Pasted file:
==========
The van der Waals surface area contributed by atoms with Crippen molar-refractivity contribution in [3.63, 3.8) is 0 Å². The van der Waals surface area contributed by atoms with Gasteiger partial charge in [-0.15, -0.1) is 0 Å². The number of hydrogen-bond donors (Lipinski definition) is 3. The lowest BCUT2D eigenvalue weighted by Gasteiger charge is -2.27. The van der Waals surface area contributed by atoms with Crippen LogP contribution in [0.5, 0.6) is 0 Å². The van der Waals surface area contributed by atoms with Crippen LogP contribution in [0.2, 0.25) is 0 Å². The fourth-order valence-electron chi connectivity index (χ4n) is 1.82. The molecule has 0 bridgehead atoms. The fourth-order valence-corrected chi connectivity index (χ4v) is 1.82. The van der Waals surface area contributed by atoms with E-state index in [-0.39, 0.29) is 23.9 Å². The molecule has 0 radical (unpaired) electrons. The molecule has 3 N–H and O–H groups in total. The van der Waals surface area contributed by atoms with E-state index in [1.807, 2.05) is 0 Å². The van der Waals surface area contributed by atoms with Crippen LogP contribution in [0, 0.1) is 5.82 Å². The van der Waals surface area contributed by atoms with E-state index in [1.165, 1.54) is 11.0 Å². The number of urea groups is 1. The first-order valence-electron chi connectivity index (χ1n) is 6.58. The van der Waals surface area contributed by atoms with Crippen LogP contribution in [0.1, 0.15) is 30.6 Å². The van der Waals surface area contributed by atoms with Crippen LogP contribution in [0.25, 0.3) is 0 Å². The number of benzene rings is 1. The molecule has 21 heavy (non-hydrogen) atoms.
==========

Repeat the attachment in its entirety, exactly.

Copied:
The van der Waals surface area contributed by atoms with Crippen molar-refractivity contribution in [3.63, 3.8) is 0 Å². The van der Waals surface area contributed by atoms with Gasteiger partial charge in [-0.15, -0.1) is 0 Å². The number of hydrogen-bond donors (Lipinski definition) is 3. The lowest BCUT2D eigenvalue weighted by Gasteiger charge is -2.27. The van der Waals surface area contributed by atoms with Crippen LogP contribution in [0.5, 0.6) is 0 Å². The van der Waals surface area contributed by atoms with Crippen LogP contribution in [0.2, 0.25) is 0 Å². The fourth-order valence-electron chi connectivity index (χ4n) is 1.82. The molecule has 0 bridgehead atoms. The fourth-order valence-corrected chi connectivity index (χ4v) is 1.82. The van der Waals surface area contributed by atoms with E-state index in [-0.39, 0.29) is 23.9 Å². The molecule has 0 radical (unpaired) electrons. The molecule has 3 N–H and O–H groups in total. The van der Waals surface area contributed by atoms with E-state index in [1.807, 2.05) is 0 Å². The van der Waals surface area contributed by atoms with Crippen LogP contribution in [0, 0.1) is 5.82 Å². The van der Waals surface area contributed by atoms with E-state index in [1.165, 1.54) is 11.0 Å². The number of urea groups is 1. The first-order valence-electron chi connectivity index (χ1n) is 6.58. The van der Waals surface area contributed by atoms with Crippen LogP contribution in [0.1, 0.15) is 30.6 Å². The van der Waals surface area contributed by atoms with Crippen LogP contribution in [0.25, 0.3) is 0 Å². The number of benzene rings is 1. The molecule has 21 heavy (non-hydrogen) atoms.